Experienced growers know that the lighting needs of cannabis plants change over time: a bright summer day might be great for a mature plant in vegetative state, for example, but the same amount of light on a seedling could lead to stress or even death! This effect is true not only for light intensity, but even for the light’s color before it comes into contact with cannabis leaves. To attain maximum yields and potency, growers have to adapt the color of their lighting over time.
Young plants, for example, are especially susceptible to far red; in the wild, the presence of far red indicates the seedling’s position underneath the natural canopy, since far red light penetrates the leaves of taller plants more easily than other colors. Thus in the grow room, young cannabis plants react to far red (emitted abundantly by incandescent bulbs, among others) the same way they would in the wild: by growing elongated, narrower stems. Narrow stems can limit flower production later on, so it’s important to counteract the elongating effect with supplementation of blue light. In nature, blue light would only come into abundant contact with leaves with unobstructed views of the sky above; in this situation, the young plant wisely puts its energy into sturdier, bushier growth.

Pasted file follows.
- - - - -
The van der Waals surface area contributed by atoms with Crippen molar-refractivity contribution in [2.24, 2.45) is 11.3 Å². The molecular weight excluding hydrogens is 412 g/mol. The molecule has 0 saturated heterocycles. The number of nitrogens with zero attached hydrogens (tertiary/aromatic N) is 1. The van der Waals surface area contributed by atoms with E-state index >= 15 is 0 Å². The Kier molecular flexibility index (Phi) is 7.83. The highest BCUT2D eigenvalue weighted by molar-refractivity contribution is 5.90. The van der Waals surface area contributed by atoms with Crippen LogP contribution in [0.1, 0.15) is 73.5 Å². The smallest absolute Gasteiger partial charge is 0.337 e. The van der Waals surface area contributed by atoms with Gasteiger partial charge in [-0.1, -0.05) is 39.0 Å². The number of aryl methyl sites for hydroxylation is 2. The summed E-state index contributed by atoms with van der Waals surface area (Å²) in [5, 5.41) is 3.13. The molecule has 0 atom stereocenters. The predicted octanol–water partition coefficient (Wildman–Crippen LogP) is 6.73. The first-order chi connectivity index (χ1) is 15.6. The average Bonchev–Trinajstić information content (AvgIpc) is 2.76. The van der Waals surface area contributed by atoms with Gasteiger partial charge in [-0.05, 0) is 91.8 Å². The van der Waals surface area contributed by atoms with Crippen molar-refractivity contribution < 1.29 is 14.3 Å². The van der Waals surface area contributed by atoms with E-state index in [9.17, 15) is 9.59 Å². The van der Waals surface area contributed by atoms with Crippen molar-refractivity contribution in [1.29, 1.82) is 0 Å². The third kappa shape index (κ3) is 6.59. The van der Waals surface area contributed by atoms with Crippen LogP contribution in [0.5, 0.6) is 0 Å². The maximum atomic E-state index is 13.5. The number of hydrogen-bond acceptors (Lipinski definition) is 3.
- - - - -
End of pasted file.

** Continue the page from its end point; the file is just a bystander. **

But as the plant ages, its light needs change again. While the plant’s chlorophyll does a fine job of converting blue light to energy, it is more efficient at converting red light – so once plants are established, the grower gets a higher return on his energy bill with red-tinged light than with light tinted blue. And this situation changes yet again once the plant switches to flowering mode; cannabis produces its famous potent resin partly to protect its buds from UV light, so supplementing flowering plants with UVB can lead to more potent, more valuable buds (but be careful – UV may be great for testing results but it can cause skin cancer in humans!).
In the end, no one lighting plan will fit every garden; every region has its own lighting profile, and different strains can have vastly different needs. So talk to your genetic supplier, familiarize yourself with light sensors, and pay close attention to your plants. And as always, get the best possible horticulture education at Oaksterdam University; best practices begin with you!